5 Ways to Optimize Websites for People

Martin Greif
by Martin Greif 16 Jan, 2023

There are a lot of things you need to do to make sure your website can be read by machines.


For Google, Bing, and the other search engines, you need to add things like meta tag descriptions, hreflang tags, and schema.org markups where applicable. You need to tell the client device/browser to use different images for desktops and laptops versus mobile devices. You need to tell your internal search engine which pages should and should not be indexed.


All of those require some level of proficiency in communicating with technical systems, telling them what they should or should not do.


Lost in the hubbub for some websites is talking to people. A sound technical game, however, is pointless if your website is terrible for humans.


Don't make that mistake.


Here are some ways you can ensure that your site is friendly to its main audience, the visitors.


1. Have Behavior-Triggered Popups


If you're using popups at all, be deliberate about when and how they show up. If visitors land on your homepage for the first time, you shouldn't be showing them a popup at all yet. Let them experience the website, and wait until they seem like they need help, or they've had some time to process your content.


Here are a few popup guidelines to avoid annoying your users:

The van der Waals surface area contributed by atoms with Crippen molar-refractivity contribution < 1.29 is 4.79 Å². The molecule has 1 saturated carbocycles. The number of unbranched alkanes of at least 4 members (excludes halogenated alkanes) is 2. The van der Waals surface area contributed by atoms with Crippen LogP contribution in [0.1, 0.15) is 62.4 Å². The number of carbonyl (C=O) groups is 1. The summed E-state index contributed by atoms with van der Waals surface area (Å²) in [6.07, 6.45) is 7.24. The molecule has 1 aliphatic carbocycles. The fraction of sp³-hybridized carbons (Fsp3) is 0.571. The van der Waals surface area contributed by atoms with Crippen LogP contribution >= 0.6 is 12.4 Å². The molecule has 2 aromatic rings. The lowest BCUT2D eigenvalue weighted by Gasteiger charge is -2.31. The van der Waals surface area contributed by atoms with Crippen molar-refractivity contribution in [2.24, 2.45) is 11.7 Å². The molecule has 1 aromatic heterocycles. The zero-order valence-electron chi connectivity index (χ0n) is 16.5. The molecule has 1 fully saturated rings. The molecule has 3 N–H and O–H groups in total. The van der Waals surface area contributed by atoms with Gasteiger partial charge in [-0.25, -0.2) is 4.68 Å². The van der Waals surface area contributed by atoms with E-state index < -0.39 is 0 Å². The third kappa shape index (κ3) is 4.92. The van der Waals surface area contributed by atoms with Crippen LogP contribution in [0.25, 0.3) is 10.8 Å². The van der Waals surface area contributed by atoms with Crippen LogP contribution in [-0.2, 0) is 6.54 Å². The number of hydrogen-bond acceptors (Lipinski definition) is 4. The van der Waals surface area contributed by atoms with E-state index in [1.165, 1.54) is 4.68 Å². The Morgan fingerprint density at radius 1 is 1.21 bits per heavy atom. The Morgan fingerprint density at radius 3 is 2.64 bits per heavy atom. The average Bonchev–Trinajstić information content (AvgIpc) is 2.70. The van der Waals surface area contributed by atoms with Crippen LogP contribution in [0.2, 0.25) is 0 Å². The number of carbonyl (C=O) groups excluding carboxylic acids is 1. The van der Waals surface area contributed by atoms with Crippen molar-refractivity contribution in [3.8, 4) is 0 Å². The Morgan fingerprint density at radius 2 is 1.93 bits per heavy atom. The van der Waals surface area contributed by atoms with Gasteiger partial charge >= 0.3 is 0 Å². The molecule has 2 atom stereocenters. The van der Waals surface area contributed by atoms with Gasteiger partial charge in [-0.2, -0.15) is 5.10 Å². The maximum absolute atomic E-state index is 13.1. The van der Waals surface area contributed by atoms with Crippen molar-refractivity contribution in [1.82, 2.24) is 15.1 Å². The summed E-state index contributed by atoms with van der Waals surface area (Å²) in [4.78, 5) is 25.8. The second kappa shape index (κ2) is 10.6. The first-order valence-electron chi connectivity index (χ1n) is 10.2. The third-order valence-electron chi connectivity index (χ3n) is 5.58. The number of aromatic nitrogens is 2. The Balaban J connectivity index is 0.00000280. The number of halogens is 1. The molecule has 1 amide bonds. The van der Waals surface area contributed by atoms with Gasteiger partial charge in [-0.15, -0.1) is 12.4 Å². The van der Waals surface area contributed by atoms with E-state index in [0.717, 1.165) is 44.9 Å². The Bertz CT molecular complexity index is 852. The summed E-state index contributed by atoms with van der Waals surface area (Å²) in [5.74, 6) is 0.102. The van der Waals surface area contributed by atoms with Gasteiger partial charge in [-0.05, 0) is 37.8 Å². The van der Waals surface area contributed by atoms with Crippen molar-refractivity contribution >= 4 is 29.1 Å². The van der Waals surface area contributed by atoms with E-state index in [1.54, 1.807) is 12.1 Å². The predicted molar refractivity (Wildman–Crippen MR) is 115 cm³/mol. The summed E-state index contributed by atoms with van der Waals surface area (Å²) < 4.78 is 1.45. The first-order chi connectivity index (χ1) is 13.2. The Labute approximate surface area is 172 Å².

• If your popup is for a survey, don't show the popup until the user has viewed 3-5 pages on your site. Also, launch the survey after the visitor has left the website, rather than while they are navigating
  • If you have a "let me help you" type popup (e.g. chat popup), only launch that when the user has stalled. Make sure it doesn't launch while the user is actively navigating, as you'll just get in the way
  • If you have an offer popup, consider using it when the user is about to exit the site - it might still annoy some

Using popups without careful consideration of the user experience will either make visitors leave, or lessen your credibility with the user.


Agoda.com shows a popup when visitors stall on a detail page. 

2. Accommodate Misspellings for On-Site Search


Humans make mistakes.


The device matters a bit here, too. If your visitor is using a desktop or a laptop, some mistakes are likely to happen. But if they are using a mobile device, well, typing mistakes become almost a given.


What you should do isn't blame the users for mistyped words, or assume that users will be very precise when using your internal search engines.


  • If you have an internal search engine that has auto-suggest for mistyped words out of the box, ensure that the suggestions are accurate.
  • If you don't have an engine that is capable of that, monitor the on-site searches that happen on the website, export the top 500 or so, and then look at the commonly mistyped words. For the top mistyped words, set up featured results that will take people to the right place.

3. Tell Your Origin Story


On the "About Us" pages of most companies, you're likely to see when the company was founded, how large the company is, how you can contact the organization, and what the available media and investor relations documents are.


Those are great to have, but those alone aren't always enough.